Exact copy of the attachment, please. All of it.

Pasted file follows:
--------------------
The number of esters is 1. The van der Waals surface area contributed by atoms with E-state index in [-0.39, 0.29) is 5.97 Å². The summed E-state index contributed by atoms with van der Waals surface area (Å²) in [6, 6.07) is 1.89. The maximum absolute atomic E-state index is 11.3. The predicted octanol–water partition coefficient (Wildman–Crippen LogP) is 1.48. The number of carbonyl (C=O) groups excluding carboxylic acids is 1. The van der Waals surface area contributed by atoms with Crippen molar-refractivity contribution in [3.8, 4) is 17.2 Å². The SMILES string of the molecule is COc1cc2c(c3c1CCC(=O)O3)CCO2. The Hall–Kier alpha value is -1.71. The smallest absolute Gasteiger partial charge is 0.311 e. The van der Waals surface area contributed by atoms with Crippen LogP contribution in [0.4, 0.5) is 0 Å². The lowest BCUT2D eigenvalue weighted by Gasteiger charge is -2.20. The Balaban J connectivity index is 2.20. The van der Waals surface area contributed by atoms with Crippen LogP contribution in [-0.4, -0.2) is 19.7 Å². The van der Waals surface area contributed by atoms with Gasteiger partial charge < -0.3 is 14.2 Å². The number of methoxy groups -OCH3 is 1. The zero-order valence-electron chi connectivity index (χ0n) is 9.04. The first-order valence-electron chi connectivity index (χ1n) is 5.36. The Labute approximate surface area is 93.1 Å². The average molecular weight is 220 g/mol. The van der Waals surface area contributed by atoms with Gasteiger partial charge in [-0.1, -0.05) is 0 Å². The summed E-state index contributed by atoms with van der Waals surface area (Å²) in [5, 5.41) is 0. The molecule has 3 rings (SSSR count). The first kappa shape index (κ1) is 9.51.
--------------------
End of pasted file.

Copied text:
The number of esters is 1. The van der Waals surface area contributed by atoms with E-state index in [-0.39, 0.29) is 5.97 Å². The summed E-state index contributed by atoms with van der Waals surface area (Å²) in [6, 6.07) is 1.89. The maximum absolute atomic E-state index is 11.3. The predicted octanol–water partition coefficient (Wildman–Crippen LogP) is 1.48. The number of carbonyl (C=O) groups excluding carboxylic acids is 1. The van der Waals surface area contributed by atoms with Crippen molar-refractivity contribution in [3.8, 4) is 17.2 Å². The SMILES string of the molecule is COc1cc2c(c3c1CCC(=O)O3)CCO2. The Hall–Kier alpha value is -1.71. The smallest absolute Gasteiger partial charge is 0.311 e. The van der Waals surface area contributed by atoms with Crippen LogP contribution in [0.4, 0.5) is 0 Å². The lowest BCUT2D eigenvalue weighted by Gasteiger charge is -2.20. The Balaban J connectivity index is 2.20. The van der Waals surface area contributed by atoms with Crippen LogP contribution in [-0.4, -0.2) is 19.7 Å². The van der Waals surface area contributed by atoms with Gasteiger partial charge < -0.3 is 14.2 Å². The number of methoxy groups -OCH3 is 1. The zero-order valence-electron chi connectivity index (χ0n) is 9.04. The first-order valence-electron chi connectivity index (χ1n) is 5.36. The Labute approximate surface area is 93.1 Å². The average molecular weight is 220 g/mol. The van der Waals surface area contributed by atoms with Gasteiger partial charge in [-0.1, -0.05) is 0 Å². The summed E-state index contributed by atoms with van der Waals surface area (Å²) in [5, 5.41) is 0. The molecule has 3 rings (SSSR count). The first kappa shape index (κ1) is 9.51.